Goat - Commune: This is a musical round-trip calculated to delight anyone who has previously enjoyed Can or Amon Duul's loose-limbed walks on the cod-tribal wild side--(and enlighten anyone who hasn't). Goat's debut World Music catapulted the mysterious Swedish voodoo-rock outfit onto the world stage with its mixture of frenetic wah-riffing, energetically chanted vocals, mystical polyrhythms, with colorful and hyper-kinetic live rituals to match. Thankfully, this is a band with ambition to match their hype, and Commune is far from simply World Music part two. It's joyous and explosive and repetitive and strangely moving; an exasperated primal howl for unity that descends into soaring string abuse amid a backbone of stellar drones. There are some fuzz tones that are just so gnarly and righteous that they make you glad to be alive! The signature moves from the first album are still present, but the emphasis here is much more on repetition: drones and deeply danceable tremolo indulgences often reveal a darkness that was previously unheard. If you're willing to set sail afloat a sea of tumultuous rhythms and open-water jam sessions, spin Commune until you reach the horizon... Nick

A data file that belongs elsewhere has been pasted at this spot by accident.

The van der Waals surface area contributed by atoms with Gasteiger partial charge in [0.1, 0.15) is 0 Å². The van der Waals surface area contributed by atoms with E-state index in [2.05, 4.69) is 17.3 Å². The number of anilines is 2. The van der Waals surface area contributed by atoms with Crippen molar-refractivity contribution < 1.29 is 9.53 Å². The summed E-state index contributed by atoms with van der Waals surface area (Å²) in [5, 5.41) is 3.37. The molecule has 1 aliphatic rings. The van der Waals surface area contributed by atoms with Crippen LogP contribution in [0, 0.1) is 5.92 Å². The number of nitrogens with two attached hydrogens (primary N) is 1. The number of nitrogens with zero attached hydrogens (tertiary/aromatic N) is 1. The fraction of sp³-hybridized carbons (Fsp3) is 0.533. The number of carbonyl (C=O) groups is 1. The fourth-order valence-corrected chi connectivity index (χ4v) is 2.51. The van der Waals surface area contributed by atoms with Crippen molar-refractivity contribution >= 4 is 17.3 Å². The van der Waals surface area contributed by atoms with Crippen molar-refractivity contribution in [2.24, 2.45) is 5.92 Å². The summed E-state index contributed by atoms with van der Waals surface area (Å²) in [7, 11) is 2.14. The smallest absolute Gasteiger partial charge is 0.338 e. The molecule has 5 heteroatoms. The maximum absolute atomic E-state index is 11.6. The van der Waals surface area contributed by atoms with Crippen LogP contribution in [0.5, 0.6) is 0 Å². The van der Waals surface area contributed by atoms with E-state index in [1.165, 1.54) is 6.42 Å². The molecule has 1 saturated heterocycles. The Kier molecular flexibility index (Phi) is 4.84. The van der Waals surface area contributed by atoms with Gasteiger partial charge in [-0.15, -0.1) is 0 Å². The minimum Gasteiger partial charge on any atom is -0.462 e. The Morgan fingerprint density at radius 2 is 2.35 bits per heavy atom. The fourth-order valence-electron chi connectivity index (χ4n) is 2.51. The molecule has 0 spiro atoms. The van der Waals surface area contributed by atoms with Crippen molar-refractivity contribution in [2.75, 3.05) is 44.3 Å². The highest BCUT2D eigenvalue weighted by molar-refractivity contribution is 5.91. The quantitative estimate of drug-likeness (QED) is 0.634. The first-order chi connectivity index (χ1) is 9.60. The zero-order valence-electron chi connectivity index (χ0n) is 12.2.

Recommended Tracks: "Words", "Gloat Slaves", "Hide From the Sun"